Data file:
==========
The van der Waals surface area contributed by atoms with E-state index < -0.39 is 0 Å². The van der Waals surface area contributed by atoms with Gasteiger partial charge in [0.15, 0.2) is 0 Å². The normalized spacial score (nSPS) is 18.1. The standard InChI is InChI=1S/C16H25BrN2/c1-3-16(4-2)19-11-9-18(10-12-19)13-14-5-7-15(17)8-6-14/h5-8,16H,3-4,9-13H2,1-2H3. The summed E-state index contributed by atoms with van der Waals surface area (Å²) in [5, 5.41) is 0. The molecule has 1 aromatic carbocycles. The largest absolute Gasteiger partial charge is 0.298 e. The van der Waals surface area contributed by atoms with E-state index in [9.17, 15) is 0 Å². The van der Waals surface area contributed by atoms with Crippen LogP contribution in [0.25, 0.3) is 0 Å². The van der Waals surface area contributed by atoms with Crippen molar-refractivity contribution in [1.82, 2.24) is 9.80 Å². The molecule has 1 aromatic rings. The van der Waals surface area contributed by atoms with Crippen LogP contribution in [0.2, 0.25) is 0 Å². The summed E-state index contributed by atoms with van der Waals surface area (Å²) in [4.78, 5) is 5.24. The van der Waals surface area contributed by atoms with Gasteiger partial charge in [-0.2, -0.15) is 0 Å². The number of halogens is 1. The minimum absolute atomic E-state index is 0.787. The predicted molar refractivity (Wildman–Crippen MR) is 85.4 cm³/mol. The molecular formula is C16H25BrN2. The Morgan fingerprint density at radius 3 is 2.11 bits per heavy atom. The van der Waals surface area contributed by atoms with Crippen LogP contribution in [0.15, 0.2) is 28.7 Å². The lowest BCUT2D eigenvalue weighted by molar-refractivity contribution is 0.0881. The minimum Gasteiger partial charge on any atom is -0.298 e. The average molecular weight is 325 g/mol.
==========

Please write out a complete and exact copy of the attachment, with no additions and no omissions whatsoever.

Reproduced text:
The van der Waals surface area contributed by atoms with E-state index < -0.39 is 0 Å². The van der Waals surface area contributed by atoms with Gasteiger partial charge in [0.15, 0.2) is 0 Å². The normalized spacial score (nSPS) is 18.1. The standard InChI is InChI=1S/C16H25BrN2/c1-3-16(4-2)19-11-9-18(10-12-19)13-14-5-7-15(17)8-6-14/h5-8,16H,3-4,9-13H2,1-2H3. The summed E-state index contributed by atoms with van der Waals surface area (Å²) in [5, 5.41) is 0. The molecule has 1 aromatic carbocycles. The largest absolute Gasteiger partial charge is 0.298 e. The van der Waals surface area contributed by atoms with E-state index in [9.17, 15) is 0 Å². The van der Waals surface area contributed by atoms with Crippen LogP contribution in [0.25, 0.3) is 0 Å². The van der Waals surface area contributed by atoms with Crippen molar-refractivity contribution in [1.82, 2.24) is 9.80 Å². The molecule has 1 aromatic rings. The van der Waals surface area contributed by atoms with Crippen LogP contribution in [0.2, 0.25) is 0 Å². The summed E-state index contributed by atoms with van der Waals surface area (Å²) in [4.78, 5) is 5.24. The van der Waals surface area contributed by atoms with Gasteiger partial charge in [-0.2, -0.15) is 0 Å². The number of halogens is 1. The minimum absolute atomic E-state index is 0.787. The predicted molar refractivity (Wildman–Crippen MR) is 85.4 cm³/mol. The molecular formula is C16H25BrN2. The Morgan fingerprint density at radius 3 is 2.11 bits per heavy atom. The van der Waals surface area contributed by atoms with Crippen LogP contribution in [0.15, 0.2) is 28.7 Å². The lowest BCUT2D eigenvalue weighted by molar-refractivity contribution is 0.0881. The minimum Gasteiger partial charge on any atom is -0.298 e. The average molecular weight is 325 g/mol.